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What is the meaning of x=x(:).'?

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moh mor
moh mor on 14 Apr 2023
Answered: Image Analyst on 14 Apr 2023
What is the meaning of x=x(:).' in MATLAB?

Answers (4)

Cris LaPierre
Cris LaPierre on 14 Apr 2023
x=magic(5)
x = 5×5
17 24 1 8 15 23 5 7 14 16 4 6 13 20 22 10 12 19 21 3 11 18 25 2 9
x(:)
ans = 25×1
17 23 4 10 11 24 5 6 12 18
x=x(:).'
x = 1×25
17 23 4 10 11 24 5 6 12 18 1 7 13 19 25 8 14 20 21 2 15 16 22 3 9
  3 Comments
Stephen23
Stephen23 on 14 Apr 2023
"I think this just tell me about x=x(:)' not x=x(:).'"
Chris LaPierre's answer uses transpose, just like you asked about:
"What is sign of "."?"
Your question is unclear: a dot character does not have a "sign" (and MATLAB does not have a "." operator).
Cris LaPierre
Cris LaPierre on 14 Apr 2023
I figured it would be easier to show what it does than try to explain it. Now that you have clarified your question, you can find it answered here.

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Adam Danz
Adam Danz on 14 Apr 2023
Moved: Image Analyst on 14 Apr 2023
This ensures x is a row vector. It is useful when you are unsure of the size or shape of an input but you need it to be a row vector.
x(:) forces x to be a column vector and the transpose (') makes the column vector a row vector, as Cris' answer shows.
The reason you can't just do the transpose x' is because x might already be a row vector or a multidimensional array.

Walter Roberson
Walter Roberson on 14 Apr 2023
In current releases,
x(:).'
for numeric values has two different meanings.
In the case where x is either real-valued, or is complex-valued with at least one non-zero imaginary component, then x(:).' is the same as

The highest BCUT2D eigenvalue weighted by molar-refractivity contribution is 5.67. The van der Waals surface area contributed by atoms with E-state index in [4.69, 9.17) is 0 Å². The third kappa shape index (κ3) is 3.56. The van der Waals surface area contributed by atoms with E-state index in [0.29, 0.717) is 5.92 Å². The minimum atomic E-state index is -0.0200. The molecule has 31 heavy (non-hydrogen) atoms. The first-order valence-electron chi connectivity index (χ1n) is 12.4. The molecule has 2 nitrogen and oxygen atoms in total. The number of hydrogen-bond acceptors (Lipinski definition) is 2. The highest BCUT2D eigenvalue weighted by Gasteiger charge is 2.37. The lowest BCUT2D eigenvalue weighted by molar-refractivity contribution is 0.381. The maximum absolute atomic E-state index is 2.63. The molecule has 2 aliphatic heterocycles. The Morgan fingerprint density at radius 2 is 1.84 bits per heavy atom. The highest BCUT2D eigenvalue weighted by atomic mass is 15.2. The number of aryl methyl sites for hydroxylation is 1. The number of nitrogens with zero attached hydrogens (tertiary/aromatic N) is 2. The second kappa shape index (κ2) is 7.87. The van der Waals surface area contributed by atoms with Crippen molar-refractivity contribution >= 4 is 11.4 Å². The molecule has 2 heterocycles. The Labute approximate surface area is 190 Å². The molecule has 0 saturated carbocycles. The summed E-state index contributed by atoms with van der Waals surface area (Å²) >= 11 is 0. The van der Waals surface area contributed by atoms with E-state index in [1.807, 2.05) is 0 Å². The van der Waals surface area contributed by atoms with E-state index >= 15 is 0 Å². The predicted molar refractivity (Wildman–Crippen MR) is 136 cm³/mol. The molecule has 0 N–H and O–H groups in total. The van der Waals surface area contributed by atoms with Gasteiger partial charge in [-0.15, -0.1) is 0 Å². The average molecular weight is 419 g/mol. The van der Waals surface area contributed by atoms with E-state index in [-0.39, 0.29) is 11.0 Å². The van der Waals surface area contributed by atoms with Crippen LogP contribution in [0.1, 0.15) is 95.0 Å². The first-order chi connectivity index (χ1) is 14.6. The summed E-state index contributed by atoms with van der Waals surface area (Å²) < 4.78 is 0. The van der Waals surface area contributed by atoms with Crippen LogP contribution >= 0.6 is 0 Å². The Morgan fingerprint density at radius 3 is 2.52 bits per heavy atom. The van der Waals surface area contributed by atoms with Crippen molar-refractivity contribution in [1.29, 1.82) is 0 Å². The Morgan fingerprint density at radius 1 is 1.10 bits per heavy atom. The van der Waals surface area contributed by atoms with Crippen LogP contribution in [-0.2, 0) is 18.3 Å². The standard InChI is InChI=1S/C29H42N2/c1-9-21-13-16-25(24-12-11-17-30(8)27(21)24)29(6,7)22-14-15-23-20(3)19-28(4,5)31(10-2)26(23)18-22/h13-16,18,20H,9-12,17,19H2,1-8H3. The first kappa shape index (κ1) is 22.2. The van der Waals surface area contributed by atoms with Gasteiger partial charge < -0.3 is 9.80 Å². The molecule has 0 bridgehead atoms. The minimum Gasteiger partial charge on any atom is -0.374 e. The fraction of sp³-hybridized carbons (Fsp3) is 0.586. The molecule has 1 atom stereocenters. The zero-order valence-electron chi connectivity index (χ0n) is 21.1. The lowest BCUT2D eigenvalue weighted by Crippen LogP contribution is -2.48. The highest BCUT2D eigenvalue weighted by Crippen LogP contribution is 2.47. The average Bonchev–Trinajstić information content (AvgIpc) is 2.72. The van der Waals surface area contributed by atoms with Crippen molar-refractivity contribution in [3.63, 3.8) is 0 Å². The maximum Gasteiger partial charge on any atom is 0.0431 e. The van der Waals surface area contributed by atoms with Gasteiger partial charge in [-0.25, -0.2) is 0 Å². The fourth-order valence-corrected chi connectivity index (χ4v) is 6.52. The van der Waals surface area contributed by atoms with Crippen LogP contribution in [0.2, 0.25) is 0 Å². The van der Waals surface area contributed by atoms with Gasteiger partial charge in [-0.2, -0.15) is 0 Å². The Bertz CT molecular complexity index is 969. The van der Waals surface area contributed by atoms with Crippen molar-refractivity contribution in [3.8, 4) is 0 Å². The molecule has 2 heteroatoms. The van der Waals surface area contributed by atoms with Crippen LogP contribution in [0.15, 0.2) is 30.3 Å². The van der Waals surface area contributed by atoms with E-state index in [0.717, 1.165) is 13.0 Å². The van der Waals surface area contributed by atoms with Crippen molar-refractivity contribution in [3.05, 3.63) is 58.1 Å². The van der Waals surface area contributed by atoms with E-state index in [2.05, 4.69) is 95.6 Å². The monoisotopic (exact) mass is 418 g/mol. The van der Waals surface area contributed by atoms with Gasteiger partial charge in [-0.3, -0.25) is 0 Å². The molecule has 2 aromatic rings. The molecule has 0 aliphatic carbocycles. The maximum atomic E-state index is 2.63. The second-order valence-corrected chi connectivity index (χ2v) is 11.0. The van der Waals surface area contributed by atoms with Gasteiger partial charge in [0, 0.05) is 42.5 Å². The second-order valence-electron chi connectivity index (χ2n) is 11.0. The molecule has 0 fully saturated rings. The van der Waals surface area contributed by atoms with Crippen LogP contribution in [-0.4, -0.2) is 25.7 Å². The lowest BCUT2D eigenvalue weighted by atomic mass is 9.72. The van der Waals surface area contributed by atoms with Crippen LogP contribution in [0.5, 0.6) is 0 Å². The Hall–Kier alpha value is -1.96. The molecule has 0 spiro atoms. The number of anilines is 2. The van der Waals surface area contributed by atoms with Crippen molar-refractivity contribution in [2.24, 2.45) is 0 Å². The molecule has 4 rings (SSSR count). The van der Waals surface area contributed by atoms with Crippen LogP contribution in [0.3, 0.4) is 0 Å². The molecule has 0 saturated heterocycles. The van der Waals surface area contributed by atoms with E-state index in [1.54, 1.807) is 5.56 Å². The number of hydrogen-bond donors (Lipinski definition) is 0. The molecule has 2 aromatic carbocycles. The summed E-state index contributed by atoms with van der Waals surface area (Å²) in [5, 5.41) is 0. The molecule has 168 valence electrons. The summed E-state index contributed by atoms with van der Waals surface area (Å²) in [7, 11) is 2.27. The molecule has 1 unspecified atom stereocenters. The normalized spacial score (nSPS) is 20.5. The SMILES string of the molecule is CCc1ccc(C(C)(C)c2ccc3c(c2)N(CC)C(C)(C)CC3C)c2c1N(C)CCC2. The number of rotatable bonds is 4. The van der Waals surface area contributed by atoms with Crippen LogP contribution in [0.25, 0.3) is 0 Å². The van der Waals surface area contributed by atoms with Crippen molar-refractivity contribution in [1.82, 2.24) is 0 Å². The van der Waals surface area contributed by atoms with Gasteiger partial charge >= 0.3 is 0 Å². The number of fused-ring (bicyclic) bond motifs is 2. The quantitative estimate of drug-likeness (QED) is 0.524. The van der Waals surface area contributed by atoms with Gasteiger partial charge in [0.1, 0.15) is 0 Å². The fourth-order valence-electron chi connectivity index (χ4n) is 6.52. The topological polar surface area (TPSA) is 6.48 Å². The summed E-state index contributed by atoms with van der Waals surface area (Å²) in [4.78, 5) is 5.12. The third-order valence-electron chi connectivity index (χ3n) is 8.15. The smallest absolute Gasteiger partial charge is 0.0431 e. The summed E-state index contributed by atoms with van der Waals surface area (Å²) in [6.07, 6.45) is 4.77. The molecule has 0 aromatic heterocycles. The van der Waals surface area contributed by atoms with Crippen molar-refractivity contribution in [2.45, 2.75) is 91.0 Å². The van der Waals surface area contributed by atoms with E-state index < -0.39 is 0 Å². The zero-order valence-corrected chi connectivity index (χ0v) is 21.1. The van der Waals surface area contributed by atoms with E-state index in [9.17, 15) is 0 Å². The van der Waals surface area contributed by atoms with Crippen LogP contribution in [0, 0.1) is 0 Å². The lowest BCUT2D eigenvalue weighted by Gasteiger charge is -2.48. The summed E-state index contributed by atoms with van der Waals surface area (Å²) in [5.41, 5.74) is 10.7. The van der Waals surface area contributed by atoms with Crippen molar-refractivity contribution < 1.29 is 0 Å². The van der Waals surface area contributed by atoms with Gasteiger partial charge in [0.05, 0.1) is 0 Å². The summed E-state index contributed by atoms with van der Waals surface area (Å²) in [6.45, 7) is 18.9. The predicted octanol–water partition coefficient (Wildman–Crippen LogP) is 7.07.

reshape(x, 1, [])
and the resulting value will share its data pointer with x.
In the case where x is complex-valued with all of its imaginary components being zero, then x(:).' is the same as
reshape(real(x), 1, [])
and the resulting value will not share its data pointer with x and will not be marked as complex.
If I recall correctly, there was a recent series of releases in which for complex values with at least one non-zero imaginary part, the result of x(:).' did not share data pointers with x.
Mathworks dithers over whether (:) and (:).' should be treated as "syntax" or as "operators". The general rule for "syntax" is that data pointers should be preserved when it makes sense to do so, whereas the general rule for "operators" is that the result is logically a different entity than the original and so should not share data pointers. Somehow over the years that evolved into a situation where (:) and (:).' applied to real-valued arrays is "syntax" but when applied to complex-valued arrays is "operator". Except now (R2023a at least) if the complex-valued array has a non-zero imaginary part then it is "syntax" after-all...
The situation gets more complicated when x is an object. The model for (:) is that it is an indexing operator, involving calling the object subsref() (or, more recently, the specific () indexing operator) with index ':', and the model for .' after that is that it involves calling transpose() . That is not what happens for the fundamental datatypes like double: (:) for the numeric types in practice is implemented in terms of pure reshape() unless the object has all-zero complex component in which case reshape on real(x) . The difference between subsref() with ':' index and reshape() is that reshape() is defined as preserving data pointers...

Image Analyst
Image Analyst on 14 Apr 2023
x=x(:).' makes it a row vector. Taking it a step at a time, using ":" in MATLAB generally means "all" but if you do (:) it will take all elements of the array, no matter what dimensions it has 1-D, 2-D or 30-D, and strings all the numbers into a single column vector. Then the apostrophe takes that column vector and transposes it so that now it becomes a row vector. It's essentially the same as doing this
x = reshape(x, 1, []);
which is an alternative way of "reshaping" or turning a multidimensional array into a row vector. The second argument is 1 meaning the reshaped array has 1 row. The third argument, [], is the number of columns and since I passed it [] it tells it to figure out on its own how many columns there needs to be (so I don't have to compute it myself).

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